An Introduction To Classes in Visual Basic

 

Not last week I was speaking to some pretty experienced Visual Basic developers who were still not using Classes in Visual Basic.   They just inherently didn’t “get” classes in Visual Basic.  These were solid developers, had been developers for a number of years and they’re intelligent guys so this confused me.   They were quite happy to use Subroutines and Functions organised in neat Modules but were literally scared or intimidated by Classes.  Another name for a Class in Visual Basic is actually “Class Module”.  Even the name implies that a Class is also a Module – an extension of what they already know.  So why were they intimidated?

 

There’s nothing wrong with their approach you know.  You can achieve a lot using well organised Modules, Subs and Functions. Programming has been around in some form since the 1800′s and classes weren’t introduced until the 1960′s.   I developed in straight vanilla BASIC (before it went all Visual on us), C, FORTRAN and Pascal for years without ever developing a Class.  The languages didn’t even support classes.  Subroutines and Functions organised in Modules worked perfectly well.  Good code is still good code, no matter how it’s represented.  However once I got classes I turned into a modern application developer capable of communicating with other modern developers.  As well as enabling me to carve out a career as a programmer, understanding classes has allowed me to write the most elegant code my abilities allow.   We developers are craftsmen.  As a craftsman you should have aspire to write the most elegant code that your abilities allow.  To write the most elegant code in Visual Basic requires that you “get” classes.  This tutorial will help you do just that (and in the process overtake many seasoned programmers).

 

So far you have used Functions and Subroutines to develop well organised code that obey the DRY Principle of Do Not Repeat Yourself.   The DRY Principle, if you remember, states that every piece of knowledge must have a single, unambiguous, authoritative representation within a system.  In other words, every piece of code must be well named, have a distinct role to play in your application and must not be repeated.  Do Not Repeat Your Code!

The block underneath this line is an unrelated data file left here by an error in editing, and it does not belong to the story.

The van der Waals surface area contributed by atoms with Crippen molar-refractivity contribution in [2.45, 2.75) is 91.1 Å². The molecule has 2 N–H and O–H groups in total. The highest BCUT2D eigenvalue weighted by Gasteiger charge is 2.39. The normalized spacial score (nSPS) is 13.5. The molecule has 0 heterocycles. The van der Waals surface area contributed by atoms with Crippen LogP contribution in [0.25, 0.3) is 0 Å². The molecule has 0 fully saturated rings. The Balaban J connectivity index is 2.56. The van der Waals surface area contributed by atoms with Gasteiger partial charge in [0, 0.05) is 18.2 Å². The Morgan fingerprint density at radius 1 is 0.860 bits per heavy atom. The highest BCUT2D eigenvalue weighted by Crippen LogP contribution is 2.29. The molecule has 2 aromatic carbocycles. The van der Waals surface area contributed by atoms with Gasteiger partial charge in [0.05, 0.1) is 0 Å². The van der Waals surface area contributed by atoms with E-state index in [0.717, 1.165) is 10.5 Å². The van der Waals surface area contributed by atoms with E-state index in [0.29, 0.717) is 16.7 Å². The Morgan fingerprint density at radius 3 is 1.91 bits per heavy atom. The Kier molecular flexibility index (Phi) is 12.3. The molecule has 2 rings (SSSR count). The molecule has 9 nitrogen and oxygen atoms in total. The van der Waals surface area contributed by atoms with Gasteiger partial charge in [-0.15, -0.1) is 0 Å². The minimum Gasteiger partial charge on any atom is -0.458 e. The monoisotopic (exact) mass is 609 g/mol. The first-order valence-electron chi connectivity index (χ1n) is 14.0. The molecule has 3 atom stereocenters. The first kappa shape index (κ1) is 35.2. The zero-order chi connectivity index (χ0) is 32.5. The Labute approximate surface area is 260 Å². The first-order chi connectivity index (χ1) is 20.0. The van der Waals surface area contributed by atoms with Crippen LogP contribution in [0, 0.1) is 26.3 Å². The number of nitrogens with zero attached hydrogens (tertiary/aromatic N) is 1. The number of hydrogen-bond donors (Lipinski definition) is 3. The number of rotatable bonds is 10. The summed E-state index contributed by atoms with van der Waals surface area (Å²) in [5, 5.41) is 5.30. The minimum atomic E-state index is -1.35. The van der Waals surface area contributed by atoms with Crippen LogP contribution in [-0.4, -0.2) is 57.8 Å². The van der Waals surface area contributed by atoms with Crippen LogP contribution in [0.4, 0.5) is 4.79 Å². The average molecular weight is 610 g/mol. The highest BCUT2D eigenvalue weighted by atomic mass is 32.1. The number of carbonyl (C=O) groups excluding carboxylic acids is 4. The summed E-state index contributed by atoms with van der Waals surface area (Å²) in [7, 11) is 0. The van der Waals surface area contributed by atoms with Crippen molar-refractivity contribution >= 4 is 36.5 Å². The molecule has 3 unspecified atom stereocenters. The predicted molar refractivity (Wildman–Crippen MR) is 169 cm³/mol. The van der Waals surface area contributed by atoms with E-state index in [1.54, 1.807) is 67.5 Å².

To comply with the DRY Principle we have used well named Functions and Subroutines to avoid ever repeating the same piece of code twice.  We then used Modules to organise these Functions and Subroutines to keep our application easy to understand and maintainable.In addition to this, we have used VariablesArrays and Collection Classes to store data – values of data, lists of data or complex structures of multi-dimensional jagged data.    This was no mean feat.

 

Think of a Class as a Module as a Module on steroids – a Module that we can use to store data. That’s right, as well as using a Class to organise our code and keep our Functions and Routines in one well named location, we use Classes to store data.  A Class takes the best bit of Modules, Functions/Subs, Variables and Arrays/Collections Classes in one programming concept.

 

In our last example we used a Visual Basic Class called the Visual Basic Collection Class.   By using this Class you are already familiar with the concepts of what we will introduce here.   Microsoft, with the Visual Basic Collection Class, has provided us with a means to store, retrieve and manipulate data in one well named unit.  Microsoft has provided us with their own Class Module.

 

This Visual Basic Collection Class provides:

 

  • Property called Count.  This returned the number of items in the Collection.  Think of a Property as a Variable, typically allowing us to read or write one item of data.
  • Methods.  The VB Collection Class has a number of Methods e.g. a Contains method and an Add method.  The Contains Method checks to see if a particular item exists in the Collection and returns a Boolean to whether the item exists.  Much like a Function.  The Add method adds an item to the Collection but doesn’t return a value.  Much like a Subroutine.  Think of a Method as a Subroutine or Function, a named unit of code that performs a certain action which may return a value.

 

A Class in its simplest form is a Collection of Variables, Functions and Subroutines represented as Properties (variables) and Methods (Subroutines and Functions) in one well named Module of code. These Properties and Methods define the Interface for the Class, i.e., how a developer will interact with the Class.  This interface can be described diagrammatically.  On the Microsoft web site, the Visual Basic Collection Class is described using the following diagram:

what is a visual basic collection class

It’s not the simplest diagram but you can clearly see how you would interact with the Class, even if you don’t understand what each Method or Property is for.

So why didn’t the developers I spoke to last week understand that?  They’d already understood and used all the concepts of a Class on a daily basis; they just had no idea they did.  Typically in software development, the simplest of concepts are made to sound complex.   Hopefully tutorials like this explain these concepts in simple English.

Anyhow, in the next tutorial we will create our own Collection Class for storing these Visual Basic books.